ACCIDENTS AND FATALITIES.
George Sinclair, aged about seventy years, living by himself at Mount Cargill, was found. dead on the floor of bis house on Friday evening. Dtcuastd had been in had health for some years past, and had partly lo3t tho power of speech through.cancer of the tongue, from which he is supposed to hivo ultimately died. He was iu very indigent circumstances, and subsialedmainly on the charity of neighbors and a few shillings a week he received from the Benevolent Institution Trustees. He was last seen alive on iriday morning by a girl named Argue, who left ' a bottle of milk and some other articles of food by his bedside. In tho evening tho girl's brother called at deceased's house, and on looking through a window ho saw him lyiug dead on the floor. Sergeant Gecrin and Constable Lawrence removed the body to the morgue at Port Chalmers. Deceased's wife is said to reside at Maori Hill. The coroner was to hold an inquest on the body this afternoon.
James Pollock, a married man, thirtynine years of age, employed as surfaceman by the Morninglon Tramway Company, met with a most serious accident early on Saturday evening. He bad come out of the billiard room in Watson's Hotel, and was about to go home for.his tea, when, meeting a child of Mr James Watson on the first floor landing, he asked her if Bhe would like to see him slide down the bannisters. Thereupon he placed his right leg upon the banistpr, and almost simultaneously grasped with his right hand for the railing along the landing, the presumption being that feeling that ho had overbalanced he attempted to save himself by securing a hold upon the railing. In this, however, ho was unsuccessful, and the unfortunate man fell headlong down the well of the stairway, a distance of 16ft, to the tiled floor beneath, striking it with his forehead.' Assistance was at once obtained, and Dr Martin, who war passing at the time, was called in. It was found that Pollock had sustained a fracture of the skull, and he wa3 re-moved to the hospital in the ambulance waggon. On inquiry at the institution this afternoon we were informed that Pollock was doiao- as well as could be expected. The doctors will probably operate on his skull to-morrow I morning.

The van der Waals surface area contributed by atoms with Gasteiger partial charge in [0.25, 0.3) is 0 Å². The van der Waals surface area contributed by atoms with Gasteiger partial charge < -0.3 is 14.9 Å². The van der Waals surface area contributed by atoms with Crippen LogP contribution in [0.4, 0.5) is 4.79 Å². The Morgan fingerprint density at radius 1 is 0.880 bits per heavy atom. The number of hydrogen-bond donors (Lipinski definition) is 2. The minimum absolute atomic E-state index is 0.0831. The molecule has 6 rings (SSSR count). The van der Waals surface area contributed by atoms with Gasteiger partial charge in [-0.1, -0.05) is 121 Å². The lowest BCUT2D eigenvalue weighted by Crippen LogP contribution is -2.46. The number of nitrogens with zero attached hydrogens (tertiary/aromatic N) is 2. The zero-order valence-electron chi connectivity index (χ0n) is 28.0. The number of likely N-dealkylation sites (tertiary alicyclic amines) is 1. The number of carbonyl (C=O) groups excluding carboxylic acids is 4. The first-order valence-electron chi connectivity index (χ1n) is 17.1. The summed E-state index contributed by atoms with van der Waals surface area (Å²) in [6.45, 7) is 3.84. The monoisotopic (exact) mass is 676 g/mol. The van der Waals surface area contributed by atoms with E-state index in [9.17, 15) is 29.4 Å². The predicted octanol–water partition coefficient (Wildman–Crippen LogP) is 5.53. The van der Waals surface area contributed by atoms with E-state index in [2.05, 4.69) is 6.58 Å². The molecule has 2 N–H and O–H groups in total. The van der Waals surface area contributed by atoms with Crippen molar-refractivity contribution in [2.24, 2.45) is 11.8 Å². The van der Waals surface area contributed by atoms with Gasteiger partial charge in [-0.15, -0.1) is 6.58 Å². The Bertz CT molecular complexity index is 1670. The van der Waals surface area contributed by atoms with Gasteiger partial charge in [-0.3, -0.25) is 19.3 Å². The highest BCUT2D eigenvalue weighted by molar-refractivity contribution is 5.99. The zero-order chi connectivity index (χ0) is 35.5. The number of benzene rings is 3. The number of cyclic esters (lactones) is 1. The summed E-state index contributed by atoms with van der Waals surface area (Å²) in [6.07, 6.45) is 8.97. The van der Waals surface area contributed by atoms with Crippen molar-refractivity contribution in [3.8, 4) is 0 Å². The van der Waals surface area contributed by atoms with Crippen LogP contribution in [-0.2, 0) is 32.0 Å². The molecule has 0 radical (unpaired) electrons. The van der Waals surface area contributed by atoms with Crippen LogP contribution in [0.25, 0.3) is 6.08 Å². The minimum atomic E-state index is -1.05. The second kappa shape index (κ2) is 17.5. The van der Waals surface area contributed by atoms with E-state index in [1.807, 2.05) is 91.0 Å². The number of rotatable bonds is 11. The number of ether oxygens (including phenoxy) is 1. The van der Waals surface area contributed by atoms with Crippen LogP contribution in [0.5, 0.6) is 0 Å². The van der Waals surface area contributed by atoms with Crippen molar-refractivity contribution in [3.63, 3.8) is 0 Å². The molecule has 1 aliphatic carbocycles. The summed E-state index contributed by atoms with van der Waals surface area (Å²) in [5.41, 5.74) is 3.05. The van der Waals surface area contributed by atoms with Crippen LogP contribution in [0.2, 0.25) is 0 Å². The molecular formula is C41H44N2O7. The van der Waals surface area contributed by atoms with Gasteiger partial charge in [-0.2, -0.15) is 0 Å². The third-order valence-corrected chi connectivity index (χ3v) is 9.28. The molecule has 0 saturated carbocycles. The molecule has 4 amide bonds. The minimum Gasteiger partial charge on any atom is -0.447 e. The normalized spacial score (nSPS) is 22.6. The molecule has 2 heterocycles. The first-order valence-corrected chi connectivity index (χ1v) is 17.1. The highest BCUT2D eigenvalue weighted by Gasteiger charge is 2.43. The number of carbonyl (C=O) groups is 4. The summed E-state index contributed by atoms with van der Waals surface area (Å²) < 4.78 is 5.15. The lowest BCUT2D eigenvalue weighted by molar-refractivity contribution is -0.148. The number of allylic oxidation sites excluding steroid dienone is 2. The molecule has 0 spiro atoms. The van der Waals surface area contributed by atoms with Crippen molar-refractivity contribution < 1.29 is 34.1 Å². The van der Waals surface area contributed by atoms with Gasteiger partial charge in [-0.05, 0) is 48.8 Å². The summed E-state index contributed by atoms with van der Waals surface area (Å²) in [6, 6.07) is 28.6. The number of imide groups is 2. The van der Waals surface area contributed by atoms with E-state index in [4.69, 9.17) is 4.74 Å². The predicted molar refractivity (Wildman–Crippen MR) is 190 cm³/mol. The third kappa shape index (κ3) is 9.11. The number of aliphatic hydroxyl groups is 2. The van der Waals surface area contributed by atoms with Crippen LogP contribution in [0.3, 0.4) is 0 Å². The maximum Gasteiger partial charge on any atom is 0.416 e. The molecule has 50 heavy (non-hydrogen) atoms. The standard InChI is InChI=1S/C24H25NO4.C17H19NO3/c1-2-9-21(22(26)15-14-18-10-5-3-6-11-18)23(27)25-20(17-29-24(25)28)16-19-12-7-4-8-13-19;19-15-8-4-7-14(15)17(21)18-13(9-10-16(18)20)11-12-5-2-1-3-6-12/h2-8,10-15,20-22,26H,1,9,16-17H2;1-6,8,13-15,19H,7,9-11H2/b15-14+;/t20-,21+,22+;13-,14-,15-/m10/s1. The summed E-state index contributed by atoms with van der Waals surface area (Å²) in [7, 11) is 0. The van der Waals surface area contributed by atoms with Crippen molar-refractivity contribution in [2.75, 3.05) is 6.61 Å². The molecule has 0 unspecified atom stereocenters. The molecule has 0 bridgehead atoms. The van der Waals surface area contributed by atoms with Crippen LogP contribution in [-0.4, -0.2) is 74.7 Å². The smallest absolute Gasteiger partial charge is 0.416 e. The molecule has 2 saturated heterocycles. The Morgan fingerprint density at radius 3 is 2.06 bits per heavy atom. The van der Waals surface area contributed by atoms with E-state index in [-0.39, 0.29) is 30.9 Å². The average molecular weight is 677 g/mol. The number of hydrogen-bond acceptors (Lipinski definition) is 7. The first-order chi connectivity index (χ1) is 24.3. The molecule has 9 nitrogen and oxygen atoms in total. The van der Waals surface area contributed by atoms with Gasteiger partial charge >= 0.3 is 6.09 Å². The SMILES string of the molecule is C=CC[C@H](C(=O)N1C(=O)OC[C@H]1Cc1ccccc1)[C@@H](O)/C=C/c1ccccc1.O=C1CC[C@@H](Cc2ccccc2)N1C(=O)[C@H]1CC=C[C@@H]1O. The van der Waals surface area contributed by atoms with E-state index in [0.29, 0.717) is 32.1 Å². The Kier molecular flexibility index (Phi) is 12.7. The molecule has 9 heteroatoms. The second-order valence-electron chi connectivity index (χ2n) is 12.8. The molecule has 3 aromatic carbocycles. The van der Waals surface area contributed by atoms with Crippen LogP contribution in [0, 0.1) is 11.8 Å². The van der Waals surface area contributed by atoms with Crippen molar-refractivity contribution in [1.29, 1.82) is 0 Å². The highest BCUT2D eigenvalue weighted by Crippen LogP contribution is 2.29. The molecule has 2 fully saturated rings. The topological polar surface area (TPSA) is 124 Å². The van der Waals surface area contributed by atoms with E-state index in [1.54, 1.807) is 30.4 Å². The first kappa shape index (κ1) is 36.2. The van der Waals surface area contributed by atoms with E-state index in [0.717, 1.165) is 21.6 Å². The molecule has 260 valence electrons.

Robert Jack, aged twenty-four, died at Palmerston op Saturday morning. Dr Neale states that death was due to influeczi, accelerated by incompetent nursing. An inquest will be held on the body. David Gillies, engineer at the Walton Park coal mine, fell down the shaft this morning while going to repair the pump. There is very little hope of him being found alive, as there is supposed to bo 20ft of water in the shaft.
* North Otago Times' says that two youths had an eventful experience on Saturday afternoon. They ventured outside the harbor in a dingey, and were either overtaken by the qualms of mal de mer or were carried by the force of the wind and sea along the coast. They turned towards the shore and ventured to land through the surf pear the Woollen Factory. The undertaking was a hazardous one, but it was accomplished. The boat was upset in the surf, and the two youths were thrown into the water, but so near in shore that they were able to obtain a footing, and scrambled up the beach.
Margaret Thelwall died suddenly at Gis borne from natural .causes.
WELLINGTON, October 18. A young man named James Nelson had his skull fractured by the branch of a tree falling on him at Parkville, near Eketahuha. There is but slight hope of his recovery. HAWERA. October 18.
A married woman named Catherine Brien was found on Saturday evening in a fit. She never rallied, and died on Sunday morning. At the inquest the medical evidence showed ,that she was suffering from a form of Bright's disease, which caused the fit and. contributed to the fatal result. A verdict was returned accordingly. TIMARU, October 18
A woman named Cairns, aged sixty-four, living alone in a cottage, was found dead by her daughter on visiting her yesterday. She seemed to have died while saying her prayers before getting into bed on Saturday night, as she was on her knees with her beads in her hand.
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ACCIDENTS AND FATALITIES., Evening Star, Issue 10447, 18 October 1897